Impacts of Industrial Water Withdraws on Hydrodynamics and Salinity Transport in Calcasieu Water System

Xiao Han, Department of Chemical, Civil and Mechanical Engineering, McNeese State University; and Ning Zhang, Department of Chemical, Civil and Mechanical Engineering, McNeese State University, nzhang@mcneese.edu

A modeling tool for simulating hydrodynamics and salinity transport for Calcasieu water system has been developed in the past years. In the most recent study, the target area was extended, ranging from the city of Lake Charles as the north end to the Gulf of Mexico as the south end, including Lake Charles, Calcasieu Lake, Prien Lake, Gulf Intracoastal Waterway (GIWW) and entire Calcasieu Ship Channel. There are wetlands surrounding the Calcasieu Lake, which are the two National Wild Life Refuges. There are vegetated and various non-vegetated areas included in the simulation domain. Measured vegetation data are utilized in the vegetated areas and appropriate friction values are assigned to different types of non-vegetated areas. The wetland ecosystems could be affected by water level and salinity concentration. For agriculture, salinity affects plant growth resulting in lower crop yields and reduced agricultural production. For industry and for people living around, they could also be affected by the elevated salinity levels in the water. Because of the importance of salinity in this area, the focuses of this presentation are both hydrodynamic and salinity transport. Measurement data from NOAA and USGS are used as boundary conditions. Since these stations are not exactly located on the simulation boundaries, calibrations were performed to ensure the accuracy of the boundary conditions. Simulation results were compared with NOAA and USGS data in several locations. The good agreements prove the validity of the simulations. Lake Charles is one of the largest petrochemical industry centers in the country. Numerous plants uses tremendous amount of fresh surface water in the area. Recent expansions of several companies could increase the fresh water withdraws from the system significantly. One of the purposes of the study is to investigate the effects of increased water withdraw on the hydrodynamics and salinity in the system. The water withdraws come from two different locations, one through the north Calcasieu River inlet which is the north boundary of the simulation domain, and the other is from GIWW through the west boundary. Cases of different reduced flow rates at these two boundaries were tested, and the effects on hydrodynamics and salinity concentrations and distributions were analyzed. The optimal withdraw rates that have minimum impacts to the system were suggested from the results of the study. The results can be used as a guideline for industrial and city development in the areas.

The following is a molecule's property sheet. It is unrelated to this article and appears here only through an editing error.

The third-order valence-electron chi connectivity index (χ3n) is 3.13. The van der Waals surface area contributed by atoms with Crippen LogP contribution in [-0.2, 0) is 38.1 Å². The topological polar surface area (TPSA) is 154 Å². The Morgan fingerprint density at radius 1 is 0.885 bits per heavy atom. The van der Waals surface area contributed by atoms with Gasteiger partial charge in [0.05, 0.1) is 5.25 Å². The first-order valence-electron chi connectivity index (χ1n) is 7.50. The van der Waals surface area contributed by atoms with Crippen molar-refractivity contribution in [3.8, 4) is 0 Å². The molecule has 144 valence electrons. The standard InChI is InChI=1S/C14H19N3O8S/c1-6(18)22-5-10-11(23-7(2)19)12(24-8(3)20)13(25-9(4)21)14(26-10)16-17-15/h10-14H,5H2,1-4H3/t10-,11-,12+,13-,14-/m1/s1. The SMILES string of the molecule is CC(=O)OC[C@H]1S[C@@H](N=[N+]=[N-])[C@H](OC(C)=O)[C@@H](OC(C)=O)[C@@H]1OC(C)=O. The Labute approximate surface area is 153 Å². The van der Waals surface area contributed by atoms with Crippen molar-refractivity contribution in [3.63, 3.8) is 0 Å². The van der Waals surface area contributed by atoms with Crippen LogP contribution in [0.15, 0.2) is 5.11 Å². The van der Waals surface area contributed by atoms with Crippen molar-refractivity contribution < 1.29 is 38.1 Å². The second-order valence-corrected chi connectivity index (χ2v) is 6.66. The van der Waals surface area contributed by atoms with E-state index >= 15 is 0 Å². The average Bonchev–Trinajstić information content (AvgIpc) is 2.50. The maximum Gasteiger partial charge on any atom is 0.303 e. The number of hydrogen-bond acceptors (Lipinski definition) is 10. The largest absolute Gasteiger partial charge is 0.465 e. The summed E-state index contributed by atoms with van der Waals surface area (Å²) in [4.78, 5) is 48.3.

Comments are closed